West Norfolk Council has pledged its support for Gas Safety Week that is happening until Sunday in a bid to raise awareness of safety issues.
This fifth annual Gas Safety Week will see organisations across the UK working together to raise awareness of the dangers of poorly maintained gas appliances, which cause gas leaks, fires, explosions and carbon monoxide (CO) poisoning.
In the last year, at least 68,000 homes in the UK escaped deadly gas incidents such as these, by engineers switching off dangerous appliances.
Nearly one in two of these incidents were caused because a gas appliance had not been regularly serviced and had been left in a poor state.
With 20 deaths and 1,000 gas-related injuries in the last three years, it’s vital that people make sure their gas appliances are safety checked every year by a registered engineer. Anyone working on gas appliances while not being Gas Safe registered, is working illegally.
Adrian Lawrence, Borough Council Cabinet Member for Housing and Community said: “Now is the ideal time to remind people check their appliances have been serviced.
“They may not have been in use over the summer, so checking them now and booking a service or safety check before turning them back on for the winter makes good sense. We are pleased to be able to support this national campaign and will be putting information on our website, posters up in our offices and tweeting some useful reminders.”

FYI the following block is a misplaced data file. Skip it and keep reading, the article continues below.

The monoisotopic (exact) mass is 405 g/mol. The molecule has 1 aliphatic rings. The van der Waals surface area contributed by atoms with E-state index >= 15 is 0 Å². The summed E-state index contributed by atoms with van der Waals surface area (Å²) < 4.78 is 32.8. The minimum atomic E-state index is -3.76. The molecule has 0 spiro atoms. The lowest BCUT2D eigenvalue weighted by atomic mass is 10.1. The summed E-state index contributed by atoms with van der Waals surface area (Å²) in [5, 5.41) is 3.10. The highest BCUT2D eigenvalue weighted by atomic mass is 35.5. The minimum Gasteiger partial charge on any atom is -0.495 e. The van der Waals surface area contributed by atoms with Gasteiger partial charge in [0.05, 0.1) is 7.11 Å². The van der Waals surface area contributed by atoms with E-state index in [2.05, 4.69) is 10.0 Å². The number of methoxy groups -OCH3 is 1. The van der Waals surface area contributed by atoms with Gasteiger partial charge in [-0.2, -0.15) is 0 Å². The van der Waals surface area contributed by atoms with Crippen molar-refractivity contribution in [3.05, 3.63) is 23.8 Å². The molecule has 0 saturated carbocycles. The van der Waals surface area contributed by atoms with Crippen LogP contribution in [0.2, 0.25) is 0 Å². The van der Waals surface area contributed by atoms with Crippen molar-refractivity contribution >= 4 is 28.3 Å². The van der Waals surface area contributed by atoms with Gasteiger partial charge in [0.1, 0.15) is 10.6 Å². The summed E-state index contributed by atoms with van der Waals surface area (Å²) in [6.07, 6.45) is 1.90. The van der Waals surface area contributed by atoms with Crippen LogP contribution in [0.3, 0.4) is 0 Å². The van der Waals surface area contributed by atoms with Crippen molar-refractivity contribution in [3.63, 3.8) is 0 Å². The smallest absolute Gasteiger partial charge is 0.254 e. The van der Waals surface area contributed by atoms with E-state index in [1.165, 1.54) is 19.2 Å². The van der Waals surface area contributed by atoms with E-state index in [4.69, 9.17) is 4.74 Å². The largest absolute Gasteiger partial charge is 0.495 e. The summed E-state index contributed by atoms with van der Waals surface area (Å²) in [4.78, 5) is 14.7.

Jonathan Samuel, managing director for Gas Safe Register, said: “We know from our own investigations that one in six gas appliances in the UK are unsafe, meaning far too many people are victims of preventable gas related incidents.
“It’s great to have the support of the coucnil this Gas Safety Week so that we can work together to raise public awareness of gas safety and reduce the number of dangerous gas appliances lurking in the homes of the UK’s 23 million gas consumers.”
Twenty people died from gas-related incidents in the UK in the last three years and 961 non-fatalities reported.
The Gas Safe Register replaced the CORGI gas registration scheme in 2009.